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Coronavirus Prevention and Protection

Pall Medical against Coronavirus - The four Pillars of Prevention and Protection

Pall Medical offers four particular areas of expertise to help combat the Coronavirus pandemic:


Mechanical Ventilation:

Pall Breathing System Filters, used for ventilated patients, have been extensively documented to have an airborne bacterial and viral removal efficiency of at least 99.999% when tested with Brevundimonas diminuta and MS2 Bacteriophage. Coronavirus species have a single stranded RNA and their size ranges from 120 nm to 160 nm which is considerably larger than the 27 nm MS2 Bacteriophage. Bacterial and viral removal efficiency has also been demonstrated with human pathogens such as Influenza A virus1 (H1N1, size range 80 – 120 nm), and Mycobacterium tuberculosis.  Based on the testing carried out with MS2 Bacteriophage and Influenza A virus Pall Breathing System Filters can be expected to remove SARS-CoV-2 with a high efficiency.


Membrane and Media:

Pall has a wide range of membranes and media suitable for use by Original Equipment Manufacturers (OEMs) when developing and manufacturing diagnostic tests, including those used in the current coronavirus crisis. Pall understands that the world of medical diagnostics gets more complicated every day, especially during these trying times. We know that you’re counting on our team to provide you with quality products, so that you can provide your patients with insight and resolution.


Water Filtration:

Water stagnation is an important contributing factor to microbial growth within pipe systems. The current crisis has led to buildings being shut for long periods of time, increasing the risk of Legionella and other waterborne pathogen contaminations. In these situations, the short-term installation of Pall Point-of-Use Water Filters can provide an immediate and efficient physical barrier against waterborne bacteria and fungi.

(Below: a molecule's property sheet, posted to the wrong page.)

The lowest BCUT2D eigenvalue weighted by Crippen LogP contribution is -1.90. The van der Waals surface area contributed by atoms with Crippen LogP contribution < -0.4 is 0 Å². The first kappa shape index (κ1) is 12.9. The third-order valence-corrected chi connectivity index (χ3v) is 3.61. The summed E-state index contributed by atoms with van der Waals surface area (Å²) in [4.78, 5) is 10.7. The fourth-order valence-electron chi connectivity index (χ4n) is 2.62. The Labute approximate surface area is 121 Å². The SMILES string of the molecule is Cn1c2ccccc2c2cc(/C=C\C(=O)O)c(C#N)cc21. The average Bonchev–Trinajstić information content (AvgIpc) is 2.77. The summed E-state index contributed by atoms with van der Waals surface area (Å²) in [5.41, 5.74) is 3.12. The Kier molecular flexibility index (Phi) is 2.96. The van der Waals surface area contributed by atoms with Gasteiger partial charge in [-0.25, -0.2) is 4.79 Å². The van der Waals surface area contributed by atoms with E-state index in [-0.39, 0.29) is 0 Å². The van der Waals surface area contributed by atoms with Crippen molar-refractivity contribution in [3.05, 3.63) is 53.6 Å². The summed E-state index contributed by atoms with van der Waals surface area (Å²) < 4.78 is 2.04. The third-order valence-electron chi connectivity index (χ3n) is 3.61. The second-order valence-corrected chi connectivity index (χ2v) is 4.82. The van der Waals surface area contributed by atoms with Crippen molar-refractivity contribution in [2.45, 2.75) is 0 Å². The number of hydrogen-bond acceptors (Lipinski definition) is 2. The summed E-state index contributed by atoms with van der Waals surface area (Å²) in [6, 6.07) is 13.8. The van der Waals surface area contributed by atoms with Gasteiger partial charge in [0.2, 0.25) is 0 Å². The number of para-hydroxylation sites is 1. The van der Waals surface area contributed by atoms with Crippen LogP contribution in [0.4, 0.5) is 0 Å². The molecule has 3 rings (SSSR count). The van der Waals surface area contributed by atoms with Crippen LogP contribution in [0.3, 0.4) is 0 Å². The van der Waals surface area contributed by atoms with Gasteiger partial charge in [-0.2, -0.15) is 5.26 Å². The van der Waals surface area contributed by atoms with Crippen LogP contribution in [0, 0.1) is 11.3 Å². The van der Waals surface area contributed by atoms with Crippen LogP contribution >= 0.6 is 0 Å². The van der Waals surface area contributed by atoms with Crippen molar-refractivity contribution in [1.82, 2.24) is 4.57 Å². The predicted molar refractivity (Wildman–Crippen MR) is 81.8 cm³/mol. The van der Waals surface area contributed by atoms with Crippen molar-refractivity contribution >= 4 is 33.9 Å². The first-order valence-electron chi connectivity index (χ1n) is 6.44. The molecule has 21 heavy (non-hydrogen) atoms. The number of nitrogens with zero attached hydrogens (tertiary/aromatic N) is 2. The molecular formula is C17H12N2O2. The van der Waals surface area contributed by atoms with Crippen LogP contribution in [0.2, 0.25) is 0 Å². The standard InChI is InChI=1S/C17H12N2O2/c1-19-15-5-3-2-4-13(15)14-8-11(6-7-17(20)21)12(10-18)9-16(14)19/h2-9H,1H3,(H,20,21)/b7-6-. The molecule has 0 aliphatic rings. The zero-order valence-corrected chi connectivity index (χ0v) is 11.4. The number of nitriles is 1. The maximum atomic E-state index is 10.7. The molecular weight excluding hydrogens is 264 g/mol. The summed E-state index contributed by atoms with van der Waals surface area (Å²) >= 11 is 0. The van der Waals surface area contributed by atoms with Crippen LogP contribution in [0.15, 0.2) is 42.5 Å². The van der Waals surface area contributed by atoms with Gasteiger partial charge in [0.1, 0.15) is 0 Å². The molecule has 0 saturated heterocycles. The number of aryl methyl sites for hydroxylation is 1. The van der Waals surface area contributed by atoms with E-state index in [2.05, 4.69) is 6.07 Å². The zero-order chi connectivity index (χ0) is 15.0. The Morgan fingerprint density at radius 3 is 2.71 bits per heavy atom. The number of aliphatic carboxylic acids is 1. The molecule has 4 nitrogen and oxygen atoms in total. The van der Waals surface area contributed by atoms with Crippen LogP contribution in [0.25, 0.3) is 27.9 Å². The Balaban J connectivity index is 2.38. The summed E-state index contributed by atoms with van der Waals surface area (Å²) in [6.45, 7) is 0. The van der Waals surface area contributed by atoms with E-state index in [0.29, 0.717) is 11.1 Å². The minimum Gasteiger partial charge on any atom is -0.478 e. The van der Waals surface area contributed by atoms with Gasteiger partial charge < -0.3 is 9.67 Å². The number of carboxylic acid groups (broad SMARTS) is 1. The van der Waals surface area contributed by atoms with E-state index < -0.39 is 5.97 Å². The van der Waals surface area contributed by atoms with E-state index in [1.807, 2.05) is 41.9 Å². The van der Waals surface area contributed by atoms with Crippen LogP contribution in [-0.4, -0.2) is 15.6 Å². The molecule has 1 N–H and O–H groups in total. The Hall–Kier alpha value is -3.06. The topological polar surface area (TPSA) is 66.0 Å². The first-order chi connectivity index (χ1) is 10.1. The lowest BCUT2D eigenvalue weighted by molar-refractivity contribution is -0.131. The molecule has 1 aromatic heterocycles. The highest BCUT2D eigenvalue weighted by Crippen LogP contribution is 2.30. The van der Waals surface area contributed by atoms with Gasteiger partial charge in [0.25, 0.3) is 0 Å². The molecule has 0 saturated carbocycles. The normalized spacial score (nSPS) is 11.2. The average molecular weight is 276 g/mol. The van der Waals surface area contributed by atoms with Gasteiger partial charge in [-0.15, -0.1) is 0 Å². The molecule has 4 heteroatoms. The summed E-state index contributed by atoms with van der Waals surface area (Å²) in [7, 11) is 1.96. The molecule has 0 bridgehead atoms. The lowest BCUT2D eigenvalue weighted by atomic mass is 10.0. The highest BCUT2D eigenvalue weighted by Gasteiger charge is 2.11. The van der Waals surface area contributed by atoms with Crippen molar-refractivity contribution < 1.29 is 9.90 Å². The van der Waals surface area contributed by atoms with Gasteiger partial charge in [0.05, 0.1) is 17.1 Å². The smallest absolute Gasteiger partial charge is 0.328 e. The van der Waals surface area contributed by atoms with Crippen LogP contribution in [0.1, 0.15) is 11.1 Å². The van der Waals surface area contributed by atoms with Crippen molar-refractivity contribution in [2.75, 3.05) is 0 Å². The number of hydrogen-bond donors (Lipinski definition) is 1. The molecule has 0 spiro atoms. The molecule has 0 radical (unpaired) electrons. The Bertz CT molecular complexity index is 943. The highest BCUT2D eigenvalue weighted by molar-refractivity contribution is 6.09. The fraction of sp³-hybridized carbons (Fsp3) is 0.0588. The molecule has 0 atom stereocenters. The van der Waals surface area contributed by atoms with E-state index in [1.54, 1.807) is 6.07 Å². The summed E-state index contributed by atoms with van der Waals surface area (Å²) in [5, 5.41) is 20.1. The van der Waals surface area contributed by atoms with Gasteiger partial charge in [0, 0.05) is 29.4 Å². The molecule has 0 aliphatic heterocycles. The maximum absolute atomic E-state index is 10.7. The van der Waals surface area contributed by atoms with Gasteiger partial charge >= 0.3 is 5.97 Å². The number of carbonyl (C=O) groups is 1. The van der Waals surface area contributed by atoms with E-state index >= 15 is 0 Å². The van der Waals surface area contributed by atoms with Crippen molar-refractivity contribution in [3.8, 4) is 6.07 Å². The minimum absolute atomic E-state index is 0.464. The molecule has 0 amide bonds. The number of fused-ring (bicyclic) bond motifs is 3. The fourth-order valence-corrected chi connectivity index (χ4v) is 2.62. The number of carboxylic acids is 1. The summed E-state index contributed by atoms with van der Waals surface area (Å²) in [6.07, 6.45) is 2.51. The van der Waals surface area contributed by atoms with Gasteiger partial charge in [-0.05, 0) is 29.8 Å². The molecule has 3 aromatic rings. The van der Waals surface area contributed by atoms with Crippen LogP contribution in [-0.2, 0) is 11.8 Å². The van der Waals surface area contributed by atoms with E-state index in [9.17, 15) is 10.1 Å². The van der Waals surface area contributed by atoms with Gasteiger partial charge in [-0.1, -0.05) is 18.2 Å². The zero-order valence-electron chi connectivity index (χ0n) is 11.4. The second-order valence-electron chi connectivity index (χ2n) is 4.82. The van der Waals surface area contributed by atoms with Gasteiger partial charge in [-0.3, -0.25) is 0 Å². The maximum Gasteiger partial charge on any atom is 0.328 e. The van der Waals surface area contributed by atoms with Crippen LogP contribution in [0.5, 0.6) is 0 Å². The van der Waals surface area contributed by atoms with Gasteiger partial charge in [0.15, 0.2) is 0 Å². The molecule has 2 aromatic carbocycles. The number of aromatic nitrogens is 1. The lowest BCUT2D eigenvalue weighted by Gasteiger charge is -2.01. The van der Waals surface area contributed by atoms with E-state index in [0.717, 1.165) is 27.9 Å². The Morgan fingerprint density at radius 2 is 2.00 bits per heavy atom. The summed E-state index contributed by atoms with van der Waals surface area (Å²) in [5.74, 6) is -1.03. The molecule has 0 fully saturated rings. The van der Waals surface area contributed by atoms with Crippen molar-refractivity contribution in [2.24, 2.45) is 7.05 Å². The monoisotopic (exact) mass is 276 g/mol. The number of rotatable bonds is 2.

Drug Delivery:

Intensive care patients usually receive a multitude of intravenous (IV) infusions that, without in-line filters, can infuse a huge number of particles per day2,3.  Coronavirus primarily targets the lungs and infused particles have also been shown to reach the lungs4 and therefore they may pose a major threat. Pall in-line Filters have been shown to efficiently reduce the particle load5 and clinical studies have demonstrated that in-line filtration has potential benefits in preservation of organ systems6,7 and can significantly reduce the length of stay on the ICU and the duration of mechanical ventilation8


Together, these four pillars can make a huge difference in preventing the spread of coronavirus and other pathogens and protecting people’s lives everywhere.




1.      Heuer et al (2013); GMS Hyg Infect Control 8(1):Doc09 Inckude references for Drug Delivery and Breathing as on the summary slides

2.      Perez, M. et al. (2017). Dynamic Image Analysis To Evaluate Subvisible Particles During Continuous Drug Infusion In a Neonatal Intensive Care Unit. Scientific Reports, 7 (9404), 1-8

3.      Benlabed, M. et al. (2018). Analysis of particulate exposure during continuous drug infusion in critically ill adult patients: a preliminary proof-of concept in vitro study. Intensive Care Medicine Experimental, 6 (38), 1-9

4.      Puntis J.W.L. et al. (1992) Hazards of parenteral treatment: do particles count? Archives of Disease in Childhood 1992;67:1475-1477

5.      Perez, M. et al. (2018).  Effectiveness of in-Line Filters to Completely Remove Particulate Contamination During a Pediatric Multidrug Infusion Protocol. Scientific Reports 8:7714Scientific Reports, 8 (7714), 1-8

6.      Boehne, M. et al. (2013). In-line filtration minimizes organ dysfunction: New aspects from a prospective, randomized, controlled trial. BMC Pediatrics, 13 (21), 1-8

7.      Schmitt, E. et al. (2019). In-line filtration of intravenous infusion may reduce organ dysfunction of adult critical patients. Critical Care, 23 (373), 1-11

8.      Jack, T. et al. (2012). In-line filtration reduces severe complications and length of stay on pediatric intensive care unit: a prospective, randomized, controlled trial. Intensive Care Med, 38, 1008-1016